Carbon

The St. Olaf College Facilities Department is committed to emitting as little carbon as practical.

Of course, the first step in this effort is conservation. If we need fewer BTUs, our renewably generated power will go further. If we need fewer BTUs, we will be able to purchase fewer units of natural gas and electricity. If we are purchasing fewer units all the time, eventually we may be able to meet all of our campus energy needs renewably.

St. Olaf College currently leases 40 acres of college-owned land to solar developers and subscribes to 40 percent of the solar project’s output, the maximum allowable by state law. The college’s solar subscriptions, combined with the energy generated by its wind turbine, enable St. Olaf to achieve 100 percent carbon-free electrical power.

At our latitude, and mid-continent position, we need a great many BTUs worth of energy between October and May each year. Because of the mid-continent location at the head of the Mississippi Valley, there is a significant air conditioning load as well. All this means we need to burn materials to generate heat to make steam, and consume KWH to make chilled water. We are constantly working to curb the college’s carbon emissions and enhance energy conservation.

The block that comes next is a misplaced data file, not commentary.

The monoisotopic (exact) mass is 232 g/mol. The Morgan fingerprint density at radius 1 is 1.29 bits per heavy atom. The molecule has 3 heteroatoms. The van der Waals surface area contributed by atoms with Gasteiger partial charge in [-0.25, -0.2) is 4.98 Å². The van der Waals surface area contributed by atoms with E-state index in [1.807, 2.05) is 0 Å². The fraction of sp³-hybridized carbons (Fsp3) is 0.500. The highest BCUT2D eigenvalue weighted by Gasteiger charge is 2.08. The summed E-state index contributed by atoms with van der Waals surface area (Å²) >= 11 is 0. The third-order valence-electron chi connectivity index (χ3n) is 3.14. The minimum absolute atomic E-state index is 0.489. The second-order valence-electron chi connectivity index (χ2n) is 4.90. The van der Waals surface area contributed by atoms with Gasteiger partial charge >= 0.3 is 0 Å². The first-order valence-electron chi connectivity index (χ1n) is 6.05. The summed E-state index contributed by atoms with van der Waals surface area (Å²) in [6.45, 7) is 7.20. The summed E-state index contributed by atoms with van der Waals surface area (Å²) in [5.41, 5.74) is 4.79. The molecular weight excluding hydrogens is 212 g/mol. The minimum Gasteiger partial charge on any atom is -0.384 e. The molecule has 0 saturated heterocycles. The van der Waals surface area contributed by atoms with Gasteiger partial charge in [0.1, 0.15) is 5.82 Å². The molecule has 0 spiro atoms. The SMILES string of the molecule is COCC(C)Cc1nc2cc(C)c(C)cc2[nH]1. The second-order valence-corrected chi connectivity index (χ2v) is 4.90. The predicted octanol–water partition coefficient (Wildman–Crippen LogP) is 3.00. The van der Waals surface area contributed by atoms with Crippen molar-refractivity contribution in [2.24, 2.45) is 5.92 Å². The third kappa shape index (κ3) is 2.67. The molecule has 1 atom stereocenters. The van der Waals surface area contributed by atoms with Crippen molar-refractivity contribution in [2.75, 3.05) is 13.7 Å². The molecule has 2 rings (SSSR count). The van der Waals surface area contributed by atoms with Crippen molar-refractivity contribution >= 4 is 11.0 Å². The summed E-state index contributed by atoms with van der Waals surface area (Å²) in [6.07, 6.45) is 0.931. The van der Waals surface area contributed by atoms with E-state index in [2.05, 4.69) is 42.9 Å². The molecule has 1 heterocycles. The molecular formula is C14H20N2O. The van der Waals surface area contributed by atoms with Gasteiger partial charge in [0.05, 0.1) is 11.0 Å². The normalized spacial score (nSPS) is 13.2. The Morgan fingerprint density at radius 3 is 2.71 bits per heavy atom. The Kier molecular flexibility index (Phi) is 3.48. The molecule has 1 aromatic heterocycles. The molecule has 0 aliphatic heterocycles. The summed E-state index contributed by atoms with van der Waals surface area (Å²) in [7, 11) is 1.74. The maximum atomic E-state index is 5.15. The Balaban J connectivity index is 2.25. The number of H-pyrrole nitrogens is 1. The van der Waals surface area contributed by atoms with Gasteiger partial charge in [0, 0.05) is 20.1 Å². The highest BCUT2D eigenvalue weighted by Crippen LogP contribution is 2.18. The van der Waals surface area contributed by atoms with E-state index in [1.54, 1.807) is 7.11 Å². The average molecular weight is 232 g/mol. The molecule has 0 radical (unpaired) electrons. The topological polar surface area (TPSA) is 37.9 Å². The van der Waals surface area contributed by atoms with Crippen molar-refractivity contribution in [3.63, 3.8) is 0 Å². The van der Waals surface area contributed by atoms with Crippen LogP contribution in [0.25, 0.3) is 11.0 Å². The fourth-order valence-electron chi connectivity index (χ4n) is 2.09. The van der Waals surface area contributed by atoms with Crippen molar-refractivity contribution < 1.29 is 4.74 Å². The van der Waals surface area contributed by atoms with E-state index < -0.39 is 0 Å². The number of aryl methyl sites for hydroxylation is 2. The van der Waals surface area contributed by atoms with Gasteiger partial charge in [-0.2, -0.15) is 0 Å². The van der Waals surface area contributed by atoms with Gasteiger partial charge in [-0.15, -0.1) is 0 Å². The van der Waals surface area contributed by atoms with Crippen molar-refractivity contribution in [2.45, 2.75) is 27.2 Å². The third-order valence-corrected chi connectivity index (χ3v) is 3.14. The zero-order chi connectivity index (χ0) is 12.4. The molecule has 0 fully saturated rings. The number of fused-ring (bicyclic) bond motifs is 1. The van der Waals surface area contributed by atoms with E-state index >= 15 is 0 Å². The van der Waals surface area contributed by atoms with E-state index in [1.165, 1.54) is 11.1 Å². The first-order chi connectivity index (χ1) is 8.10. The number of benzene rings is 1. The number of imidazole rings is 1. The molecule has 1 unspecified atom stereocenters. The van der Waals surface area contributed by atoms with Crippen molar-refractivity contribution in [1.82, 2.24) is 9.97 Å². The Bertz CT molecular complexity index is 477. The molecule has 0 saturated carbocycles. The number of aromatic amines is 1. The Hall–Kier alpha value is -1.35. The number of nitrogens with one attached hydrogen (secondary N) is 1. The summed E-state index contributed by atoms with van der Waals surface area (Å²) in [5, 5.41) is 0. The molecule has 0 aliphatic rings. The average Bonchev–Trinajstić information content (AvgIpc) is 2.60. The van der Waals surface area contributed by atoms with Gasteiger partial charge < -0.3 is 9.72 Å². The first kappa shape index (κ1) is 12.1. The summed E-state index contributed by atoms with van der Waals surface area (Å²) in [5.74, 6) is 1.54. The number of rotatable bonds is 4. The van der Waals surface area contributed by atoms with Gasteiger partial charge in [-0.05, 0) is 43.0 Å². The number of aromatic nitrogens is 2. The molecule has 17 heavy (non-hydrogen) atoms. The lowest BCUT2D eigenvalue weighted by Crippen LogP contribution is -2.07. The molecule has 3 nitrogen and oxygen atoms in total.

Every opportunity for conservation is important, but we concentrate on the plant, distribution, and building systems, rather than small isolated issues. We need to get maximum advantage from the resources that are available. Some of this work is never seen, and it can be frustrating when seemingly obvious issues go untended. The Facilities Department will work to keep you all better informed as this work proceeds.

The St. Olaf Natural Lands are a significant resource for carbon sequestration. Many acres have been taken out of mowing or tillage, and placed into a restoration program that works to match conditions found at the time of white settlement. In addition, many acres that remain in ag rental are committed to sustainable tillage practices.

Learn more about campus sustainability efforts here.